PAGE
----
Once the beer is chilled, it can absorb a lot of CO2. That is, more CO2 dissolves in the liquid if it is cold. So you hook your CO2 tank up to your keg at about 40 PSI and leave it there for a day or so. That carbonates the beer.

When you're ready to pour it, you relive most of the pressure leaving just enough to keep it fizzy and pushing out the tap. A keg is just like one big bottle. So, it probably has some yeast settle to the bottom too. But the cool part is that you pull a half pint or so off and get all the yeast in one go, and the rest of the keg is clear.

Now, if you want to bottle that, you just get a counterpressure bottler. It's just a little gizmo, probably $100 or so and it keeps the beer under pressure while you bottle it. So you pump beer from kegs into bottle under pressure and quickly cap them. It's a two person job and a bit tricky at first, but works great. It's exactly how breweries bottle only on a much smaller scale.

Basically for a couple or few hundred bucks depending what parts you can scrounge up, you can get kegs, tank of CO2, regulator, and, if you like, a counterpressure bottler, anf you're dispensing like the pro's with no yeast worries :D

Janx
 

Rhoobarb

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Yes, I don't worry about it. I love Bell's beers and ales (http://www.bellsbeer.com) and they are all bottle conditioned and have sediment in the bottom. To quote owner Larry Bell himself, "If God had wanted us to filter our beer, he wouldn't have given us livers." ;)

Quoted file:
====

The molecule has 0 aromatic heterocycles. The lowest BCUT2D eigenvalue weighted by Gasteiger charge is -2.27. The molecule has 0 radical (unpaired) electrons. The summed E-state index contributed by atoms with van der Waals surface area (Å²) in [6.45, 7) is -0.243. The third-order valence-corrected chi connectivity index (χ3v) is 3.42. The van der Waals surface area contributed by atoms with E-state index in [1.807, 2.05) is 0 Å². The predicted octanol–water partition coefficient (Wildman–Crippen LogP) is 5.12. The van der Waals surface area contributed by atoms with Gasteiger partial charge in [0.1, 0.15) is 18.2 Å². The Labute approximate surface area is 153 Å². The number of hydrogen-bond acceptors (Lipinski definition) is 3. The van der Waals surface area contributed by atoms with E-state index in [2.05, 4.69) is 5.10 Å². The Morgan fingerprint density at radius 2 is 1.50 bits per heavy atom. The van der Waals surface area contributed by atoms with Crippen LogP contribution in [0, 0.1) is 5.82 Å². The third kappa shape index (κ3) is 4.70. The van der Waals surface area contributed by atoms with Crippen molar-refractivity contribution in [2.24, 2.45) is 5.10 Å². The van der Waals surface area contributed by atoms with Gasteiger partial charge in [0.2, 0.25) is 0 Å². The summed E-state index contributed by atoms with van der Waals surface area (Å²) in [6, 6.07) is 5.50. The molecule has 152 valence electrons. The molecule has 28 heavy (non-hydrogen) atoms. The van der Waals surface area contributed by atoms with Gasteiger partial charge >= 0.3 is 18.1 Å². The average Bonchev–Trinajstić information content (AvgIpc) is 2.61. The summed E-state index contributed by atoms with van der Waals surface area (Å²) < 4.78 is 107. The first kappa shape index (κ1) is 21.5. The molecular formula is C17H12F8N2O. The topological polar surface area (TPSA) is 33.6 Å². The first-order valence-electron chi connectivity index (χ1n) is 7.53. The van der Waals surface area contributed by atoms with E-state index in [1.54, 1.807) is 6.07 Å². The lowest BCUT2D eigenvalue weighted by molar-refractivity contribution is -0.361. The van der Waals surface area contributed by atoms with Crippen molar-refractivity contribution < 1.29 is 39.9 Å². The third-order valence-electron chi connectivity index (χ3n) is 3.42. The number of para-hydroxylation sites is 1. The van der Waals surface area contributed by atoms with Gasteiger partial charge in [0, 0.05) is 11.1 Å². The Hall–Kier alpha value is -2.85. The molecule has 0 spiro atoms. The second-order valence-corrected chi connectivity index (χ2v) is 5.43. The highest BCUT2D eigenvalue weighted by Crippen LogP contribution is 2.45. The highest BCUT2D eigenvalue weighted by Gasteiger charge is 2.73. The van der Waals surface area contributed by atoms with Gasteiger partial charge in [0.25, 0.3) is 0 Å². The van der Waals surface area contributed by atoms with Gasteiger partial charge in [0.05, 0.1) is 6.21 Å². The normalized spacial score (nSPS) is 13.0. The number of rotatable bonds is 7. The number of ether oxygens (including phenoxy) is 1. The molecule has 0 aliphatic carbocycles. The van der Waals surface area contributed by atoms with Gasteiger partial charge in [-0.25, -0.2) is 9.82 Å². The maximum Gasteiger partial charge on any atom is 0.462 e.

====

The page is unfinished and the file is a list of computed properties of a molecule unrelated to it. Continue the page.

homebrewer_99

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The yeast sediment is also vitamin B which is healthy for you.

If you don't want a cloudy beer then just pour slowly (leaving the yeast in the bottle) then swirl the bottle a bit and drink the yeast right from the bottle.
 

Ryan329

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With my first batch I have noticed sediment but it looks like unfermented sugar stuck to the bottom. Is this yeast build up or sugar? When I pour the beer into a glass none of the sediment pours out of the bottle. When I rinse the bottle so I can reuse it it takes quite a shake to loosen the sediment.
 

AHammer16

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Ryan329 said:
With my first batch I have noticed sediment but it looks like unfermented sugar stuck to the bottom. Is this yeast build up or sugar? When I pour the beer into a glass none of the sediment pours out of the bottle. When I rinse the bottle so I can reuse it it takes quite a shake to loosen the sediment.
How are you priming your bottlet beer? Pouring granulated sugar directly into the bottle or making a sugar or extract solution and priming the whole batch en masse?

If you are NOT adding sugar directly to the bottle then the sediment is yeast that has settled pretty well or it could be sterile junk that was in the bottle before you bottled.
 

Igorstien

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AHammer16 said:
How are you priming your bottlet beer? Pouring granulated sugar directly into the bottle or making a sugar or extract solution and priming the whole batch en masse?

If you are NOT adding sugar directly to the bottle then the sediment is yeast that has settled pretty well or it could be sterile junk that was in the bottle before you bottled.
I've completed the priming method both ways and have notice the same buildup on the bottom of the bottles with both. So it's not sugar sinking, it's just a by product of the carbonation process.